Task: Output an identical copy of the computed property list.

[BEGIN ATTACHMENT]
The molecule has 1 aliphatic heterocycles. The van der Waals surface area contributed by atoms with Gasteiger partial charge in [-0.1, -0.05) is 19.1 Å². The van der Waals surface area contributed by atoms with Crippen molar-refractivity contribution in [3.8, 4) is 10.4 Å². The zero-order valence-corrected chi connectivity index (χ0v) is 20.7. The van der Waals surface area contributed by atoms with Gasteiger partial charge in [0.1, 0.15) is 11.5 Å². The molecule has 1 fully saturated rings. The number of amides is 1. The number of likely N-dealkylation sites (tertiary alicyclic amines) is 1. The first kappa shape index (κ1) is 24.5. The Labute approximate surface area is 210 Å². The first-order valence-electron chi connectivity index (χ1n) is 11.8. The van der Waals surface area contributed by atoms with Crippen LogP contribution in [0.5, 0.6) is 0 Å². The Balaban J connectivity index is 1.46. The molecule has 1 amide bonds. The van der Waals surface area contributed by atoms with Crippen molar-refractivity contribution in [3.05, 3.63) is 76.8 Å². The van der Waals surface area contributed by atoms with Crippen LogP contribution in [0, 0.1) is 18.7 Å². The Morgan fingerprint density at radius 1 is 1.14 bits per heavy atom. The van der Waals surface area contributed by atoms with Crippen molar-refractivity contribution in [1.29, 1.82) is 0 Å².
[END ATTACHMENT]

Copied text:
The molecule has 1 aliphatic heterocycles. The van der Waals surface area contributed by atoms with Gasteiger partial charge in [-0.1, -0.05) is 19.1 Å². The van der Waals surface area contributed by atoms with Crippen molar-refractivity contribution in [3.8, 4) is 10.4 Å². The zero-order valence-corrected chi connectivity index (χ0v) is 20.7. The van der Waals surface area contributed by atoms with Gasteiger partial charge in [0.1, 0.15) is 11.5 Å². The molecule has 1 fully saturated rings. The number of amides is 1. The number of likely N-dealkylation sites (tertiary alicyclic amines) is 1. The first kappa shape index (κ1) is 24.5. The Labute approximate surface area is 210 Å². The first-order valence-electron chi connectivity index (χ1n) is 11.8. The van der Waals surface area contributed by atoms with Crippen LogP contribution in [0.5, 0.6) is 0 Å². The Balaban J connectivity index is 1.46. The molecule has 1 amide bonds. The van der Waals surface area contributed by atoms with Crippen molar-refractivity contribution in [3.05, 3.63) is 76.8 Å². The van der Waals surface area contributed by atoms with Crippen LogP contribution in [0, 0.1) is 18.7 Å². The Morgan fingerprint density at radius 1 is 1.14 bits per heavy atom. The van der Waals surface area contributed by atoms with Crippen molar-refractivity contribution in [1.29, 1.82) is 0 Å².